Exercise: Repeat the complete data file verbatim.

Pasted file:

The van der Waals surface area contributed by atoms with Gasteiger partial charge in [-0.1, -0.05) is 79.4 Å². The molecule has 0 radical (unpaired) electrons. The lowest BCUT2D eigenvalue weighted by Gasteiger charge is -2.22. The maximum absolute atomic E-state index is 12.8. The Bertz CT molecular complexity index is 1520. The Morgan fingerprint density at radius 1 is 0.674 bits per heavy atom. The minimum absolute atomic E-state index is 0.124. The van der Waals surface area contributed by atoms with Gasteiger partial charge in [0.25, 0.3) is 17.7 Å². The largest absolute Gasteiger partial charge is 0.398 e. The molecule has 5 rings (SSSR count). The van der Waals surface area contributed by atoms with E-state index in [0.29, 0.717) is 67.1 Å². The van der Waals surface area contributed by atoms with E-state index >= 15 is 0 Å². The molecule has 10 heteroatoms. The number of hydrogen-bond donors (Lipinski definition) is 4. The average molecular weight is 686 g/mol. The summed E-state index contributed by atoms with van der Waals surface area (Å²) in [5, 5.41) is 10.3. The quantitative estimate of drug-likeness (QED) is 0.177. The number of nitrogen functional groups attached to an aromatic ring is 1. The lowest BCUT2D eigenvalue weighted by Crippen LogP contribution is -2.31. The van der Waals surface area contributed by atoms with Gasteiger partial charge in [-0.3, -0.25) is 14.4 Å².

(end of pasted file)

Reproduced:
The van der Waals surface area contributed by atoms with Gasteiger partial charge in [-0.1, -0.05) is 79.4 Å². The molecule has 0 radical (unpaired) electrons. The lowest BCUT2D eigenvalue weighted by Gasteiger charge is -2.22. The maximum absolute atomic E-state index is 12.8. The Bertz CT molecular complexity index is 1520. The Morgan fingerprint density at radius 1 is 0.674 bits per heavy atom. The minimum absolute atomic E-state index is 0.124. The van der Waals surface area contributed by atoms with Gasteiger partial charge in [0.25, 0.3) is 17.7 Å². The largest absolute Gasteiger partial charge is 0.398 e. The molecule has 5 rings (SSSR count). The van der Waals surface area contributed by atoms with E-state index in [0.29, 0.717) is 67.1 Å². The van der Waals surface area contributed by atoms with E-state index >= 15 is 0 Å². The molecule has 10 heteroatoms. The number of hydrogen-bond donors (Lipinski definition) is 4. The average molecular weight is 686 g/mol. The summed E-state index contributed by atoms with van der Waals surface area (Å²) in [5, 5.41) is 10.3. The quantitative estimate of drug-likeness (QED) is 0.177. The number of nitrogen functional groups attached to an aromatic ring is 1. The lowest BCUT2D eigenvalue weighted by Crippen LogP contribution is -2.31. The van der Waals surface area contributed by atoms with Gasteiger partial charge in [-0.3, -0.25) is 14.4 Å².